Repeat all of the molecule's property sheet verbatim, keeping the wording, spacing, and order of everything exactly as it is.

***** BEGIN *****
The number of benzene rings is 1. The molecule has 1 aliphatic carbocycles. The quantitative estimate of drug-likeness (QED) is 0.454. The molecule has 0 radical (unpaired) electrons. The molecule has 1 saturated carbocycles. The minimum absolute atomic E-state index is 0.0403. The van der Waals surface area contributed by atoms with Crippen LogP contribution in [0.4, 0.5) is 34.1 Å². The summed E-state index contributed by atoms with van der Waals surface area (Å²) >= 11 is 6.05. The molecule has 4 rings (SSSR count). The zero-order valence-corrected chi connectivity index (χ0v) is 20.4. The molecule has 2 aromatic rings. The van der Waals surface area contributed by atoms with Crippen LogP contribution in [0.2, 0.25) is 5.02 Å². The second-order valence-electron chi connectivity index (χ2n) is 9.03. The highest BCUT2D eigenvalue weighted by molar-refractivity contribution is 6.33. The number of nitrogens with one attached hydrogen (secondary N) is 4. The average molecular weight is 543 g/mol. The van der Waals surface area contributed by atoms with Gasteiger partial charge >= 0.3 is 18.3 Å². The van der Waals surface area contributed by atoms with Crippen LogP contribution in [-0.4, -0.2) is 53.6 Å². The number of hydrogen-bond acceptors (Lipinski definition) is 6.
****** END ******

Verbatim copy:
The number of benzene rings is 1. The molecule has 1 aliphatic carbocycles. The quantitative estimate of drug-likeness (QED) is 0.454. The molecule has 0 radical (unpaired) electrons. The molecule has 1 saturated carbocycles. The minimum absolute atomic E-state index is 0.0403. The van der Waals surface area contributed by atoms with Crippen LogP contribution in [0.4, 0.5) is 34.1 Å². The summed E-state index contributed by atoms with van der Waals surface area (Å²) >= 11 is 6.05. The molecule has 4 rings (SSSR count). The zero-order valence-corrected chi connectivity index (χ0v) is 20.4. The molecule has 2 aromatic rings. The van der Waals surface area contributed by atoms with Crippen LogP contribution in [0.2, 0.25) is 5.02 Å². The second-order valence-electron chi connectivity index (χ2n) is 9.03. The highest BCUT2D eigenvalue weighted by molar-refractivity contribution is 6.33. The number of nitrogens with one attached hydrogen (secondary N) is 4. The average molecular weight is 543 g/mol. The van der Waals surface area contributed by atoms with Gasteiger partial charge >= 0.3 is 18.3 Å². The van der Waals surface area contributed by atoms with Crippen LogP contribution in [-0.4, -0.2) is 53.6 Å². The number of hydrogen-bond acceptors (Lipinski definition) is 6.